The terror attacks in Buenos Aires during 1990s stand out as Hezbollah’s most prolific. More significantly however, these terror attacks are also defining moments of the intimate relationship between Iranian intelligence and Hezbollah. Indirectly implicating Iran, these attacks tell a revealing story of how Tehran, acting through Hezbollah, strikes at its enemies abroad whilst leaving little trace of its involvement and securing political deniability. However, Iranian fingerprints left at the scene were uncovered despite Tehran’s bribe to Argentinean President Carlos Menem of $10 million dollars to keep a lid on Iran’s involvement. 250
On the 17th March 1992 the Israeli embassy was blown up by Hezbollah operatives carrying out orders from Beirut and Tehran, all part and parcel of the ideological mission against its sworn enemies in the context of a mutual covert intelligence war with the West. 251 The bombing of the Israeli embassy, from a car packed with explosives killed 29 people, of which four were Israeli embassy workers and five local Jews. 252 242 people were also injured. 253 Israeli intelligence was certain that the attack was revenge for the Israeli assassination of Abbas Mussawi only a month earlier. 254
The attack caught the Israelis and the Americans completely by surprise. Israeli intelligence elicited the assistance of American intelligence to investigate the attack. American intelligence investigated whether indications of the attack had actually been noticed, but not properly interpreted in the days prior to the attack. 255 Indeed, the National Security Agency (NSA) ascertained that “a message from the Iranian embassy in Moscow to Tehran intercepted three days before the attack….” had not been translated in real time. 256 The intercepted
messages implied that Iran was deeply involved 257 and clearly showed that the Iranians were aware of an impending attack on Israelis in South America. Coded signals from Iranian embassies in Buenos Aires and Brasilia to Iran confirmed knowledge of the operation. 258 The Israelis were informed and it came to light that the operation was carried out by the infamous “Iranian Jackal” – Imad Moughniyeh – together with a senior Hezbollah member named Talal Hamiyah. 259 The NSA also intercepted a call made by Hamiyah to Moughniyeh in which they mocked Shin Bet for failing to protect their nationals. 260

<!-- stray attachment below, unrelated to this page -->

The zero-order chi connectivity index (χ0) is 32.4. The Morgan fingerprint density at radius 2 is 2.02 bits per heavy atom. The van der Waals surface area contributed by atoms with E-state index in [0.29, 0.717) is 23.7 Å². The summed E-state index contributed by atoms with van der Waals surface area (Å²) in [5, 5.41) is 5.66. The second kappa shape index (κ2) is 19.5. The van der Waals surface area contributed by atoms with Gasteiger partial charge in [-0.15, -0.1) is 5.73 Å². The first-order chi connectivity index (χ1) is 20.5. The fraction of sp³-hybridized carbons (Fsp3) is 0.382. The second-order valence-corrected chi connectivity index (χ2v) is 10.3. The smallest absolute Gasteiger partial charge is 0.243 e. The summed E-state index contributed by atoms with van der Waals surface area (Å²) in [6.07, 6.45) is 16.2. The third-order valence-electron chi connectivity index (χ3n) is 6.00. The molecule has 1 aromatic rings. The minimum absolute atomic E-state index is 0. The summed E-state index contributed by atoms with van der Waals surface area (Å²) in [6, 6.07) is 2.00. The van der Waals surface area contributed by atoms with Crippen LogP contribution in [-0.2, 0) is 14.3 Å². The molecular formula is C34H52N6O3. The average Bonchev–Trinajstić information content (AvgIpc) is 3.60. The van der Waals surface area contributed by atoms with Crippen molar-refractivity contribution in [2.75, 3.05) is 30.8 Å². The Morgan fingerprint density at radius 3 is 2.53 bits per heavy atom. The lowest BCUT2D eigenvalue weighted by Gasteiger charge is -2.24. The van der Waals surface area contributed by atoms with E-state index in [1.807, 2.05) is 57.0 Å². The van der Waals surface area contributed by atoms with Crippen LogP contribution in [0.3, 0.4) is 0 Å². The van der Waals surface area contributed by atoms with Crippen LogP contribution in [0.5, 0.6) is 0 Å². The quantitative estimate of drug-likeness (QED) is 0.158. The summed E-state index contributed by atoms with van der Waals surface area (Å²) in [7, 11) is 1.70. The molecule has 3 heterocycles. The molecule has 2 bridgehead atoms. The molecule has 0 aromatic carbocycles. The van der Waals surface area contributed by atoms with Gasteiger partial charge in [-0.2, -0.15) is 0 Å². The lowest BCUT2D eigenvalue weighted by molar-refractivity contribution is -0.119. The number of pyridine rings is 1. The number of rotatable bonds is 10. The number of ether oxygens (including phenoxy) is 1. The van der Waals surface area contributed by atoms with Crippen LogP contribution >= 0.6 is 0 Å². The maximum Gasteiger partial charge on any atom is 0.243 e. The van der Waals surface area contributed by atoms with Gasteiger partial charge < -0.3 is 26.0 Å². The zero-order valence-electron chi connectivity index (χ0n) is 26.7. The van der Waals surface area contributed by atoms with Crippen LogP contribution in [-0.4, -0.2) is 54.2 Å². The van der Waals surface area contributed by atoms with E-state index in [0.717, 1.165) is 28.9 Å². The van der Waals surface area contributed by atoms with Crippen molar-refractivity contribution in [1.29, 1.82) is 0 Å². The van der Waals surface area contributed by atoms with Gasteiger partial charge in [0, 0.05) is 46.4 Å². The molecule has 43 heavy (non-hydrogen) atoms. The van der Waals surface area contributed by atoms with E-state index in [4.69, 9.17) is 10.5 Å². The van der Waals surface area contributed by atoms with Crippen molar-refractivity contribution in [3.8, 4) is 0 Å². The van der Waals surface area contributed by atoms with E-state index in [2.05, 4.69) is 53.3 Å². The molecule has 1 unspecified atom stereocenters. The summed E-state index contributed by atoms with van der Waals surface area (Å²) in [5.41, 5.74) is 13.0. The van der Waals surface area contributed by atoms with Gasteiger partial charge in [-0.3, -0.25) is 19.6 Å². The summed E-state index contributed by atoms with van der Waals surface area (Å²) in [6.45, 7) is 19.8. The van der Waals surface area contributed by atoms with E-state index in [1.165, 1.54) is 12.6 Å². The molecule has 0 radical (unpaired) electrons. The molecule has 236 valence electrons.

Argentinean intelligence, SIDE, also provided evidence of Iran’s involvement. 261 SIDE provided transcripts of an argument between an Iranian diplomat and his wife some time after the attack. The diplomat’s wife had threatened to tell everything she knew of his part in “what happened to the offices of the Zionists.” 262
These intercepted messages and the interesting threat made by the Iranian diplomat’s wife make a convincing argument that Tehran not only knew full well of the bombing operation, but that they were ordered and aided by VEVAK. 263
The CIA investigative report described the bombings as “…the model of an Iranian-led operation, with Iran working through Hezbollah to avoid direct evidence of its involvement.” 264 The CIA identified common elements between the Israeli embassy bombings and past Hezbollah operations and created a “model” of operation. Briefly, a Hezbollah operative would depart from Lebanon and arrive in the target country with forged papers supplied by the Iranian Embassy in Beirut. The operative would then set up a “local support cell” by recruiting sympathizers within a resident Shia community. Hezbollah operatives specifically seek out those who are familiar with local customs and conduct. Hezbollah agents able to blend into their environment would then gather information on various targets. Following target selection from Beirut or Tehran, a small unit of three or four Hezbollah operatives would then travel to the target zone to execute the attack. 265 The same CIA report revealed that Iranian intelligence and Hezbollah had operated in this way in the US, Balkans, Cyprus, Spain, Mexico, Thailand, the UK, Austria, Germany, and Venezuela, as well as Argentina. 266